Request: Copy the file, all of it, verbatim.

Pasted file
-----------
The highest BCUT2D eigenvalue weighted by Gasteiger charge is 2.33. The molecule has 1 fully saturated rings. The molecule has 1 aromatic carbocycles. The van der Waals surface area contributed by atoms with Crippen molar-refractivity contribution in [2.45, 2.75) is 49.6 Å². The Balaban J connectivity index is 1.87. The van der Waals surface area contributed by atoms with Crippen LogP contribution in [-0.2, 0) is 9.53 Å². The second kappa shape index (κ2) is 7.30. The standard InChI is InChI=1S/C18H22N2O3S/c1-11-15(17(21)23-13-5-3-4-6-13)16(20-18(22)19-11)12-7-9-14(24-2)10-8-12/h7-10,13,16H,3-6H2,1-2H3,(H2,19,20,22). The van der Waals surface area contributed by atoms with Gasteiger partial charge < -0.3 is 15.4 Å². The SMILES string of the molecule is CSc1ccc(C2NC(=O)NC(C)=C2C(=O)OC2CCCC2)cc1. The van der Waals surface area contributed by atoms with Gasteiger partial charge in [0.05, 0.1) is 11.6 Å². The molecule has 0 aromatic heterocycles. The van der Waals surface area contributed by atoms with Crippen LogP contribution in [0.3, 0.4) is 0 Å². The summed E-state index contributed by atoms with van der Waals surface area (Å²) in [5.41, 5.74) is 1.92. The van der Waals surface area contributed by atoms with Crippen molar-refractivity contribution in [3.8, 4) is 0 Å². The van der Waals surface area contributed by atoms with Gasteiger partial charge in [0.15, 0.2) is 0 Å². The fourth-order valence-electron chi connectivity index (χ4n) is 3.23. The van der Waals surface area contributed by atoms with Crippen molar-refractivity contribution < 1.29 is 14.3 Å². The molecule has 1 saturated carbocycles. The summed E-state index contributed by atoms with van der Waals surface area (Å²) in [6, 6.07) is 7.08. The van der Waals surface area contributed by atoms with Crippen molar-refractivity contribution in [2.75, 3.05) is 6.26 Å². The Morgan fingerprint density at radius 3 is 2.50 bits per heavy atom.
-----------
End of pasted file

The highest BCUT2D eigenvalue weighted by Gasteiger charge is 2.33. The molecule has 1 fully saturated rings. The molecule has 1 aromatic carbocycles. The van der Waals surface area contributed by atoms with Crippen molar-refractivity contribution in [2.45, 2.75) is 49.6 Å². The Balaban J connectivity index is 1.87. The van der Waals surface area contributed by atoms with Crippen LogP contribution in [-0.2, 0) is 9.53 Å². The second kappa shape index (κ2) is 7.30. The standard InChI is InChI=1S/C18H22N2O3S/c1-11-15(17(21)23-13-5-3-4-6-13)16(20-18(22)19-11)12-7-9-14(24-2)10-8-12/h7-10,13,16H,3-6H2,1-2H3,(H2,19,20,22). The van der Waals surface area contributed by atoms with Gasteiger partial charge < -0.3 is 15.4 Å². The SMILES string of the molecule is CSc1ccc(C2NC(=O)NC(C)=C2C(=O)OC2CCCC2)cc1. The van der Waals surface area contributed by atoms with Gasteiger partial charge in [0.05, 0.1) is 11.6 Å². The molecule has 0 aromatic heterocycles. The van der Waals surface area contributed by atoms with Crippen LogP contribution in [0.3, 0.4) is 0 Å². The summed E-state index contributed by atoms with van der Waals surface area (Å²) in [5.41, 5.74) is 1.92. The van der Waals surface area contributed by atoms with Crippen molar-refractivity contribution in [3.8, 4) is 0 Å². The van der Waals surface area contributed by atoms with Gasteiger partial charge in [0.15, 0.2) is 0 Å². The fourth-order valence-electron chi connectivity index (χ4n) is 3.23. The van der Waals surface area contributed by atoms with Crippen molar-refractivity contribution < 1.29 is 14.3 Å². The molecule has 1 saturated carbocycles. The summed E-state index contributed by atoms with van der Waals surface area (Å²) in [6, 6.07) is 7.08. The van der Waals surface area contributed by atoms with Crippen molar-refractivity contribution in [2.75, 3.05) is 6.26 Å². The Morgan fingerprint density at radius 3 is 2.50 bits per heavy atom.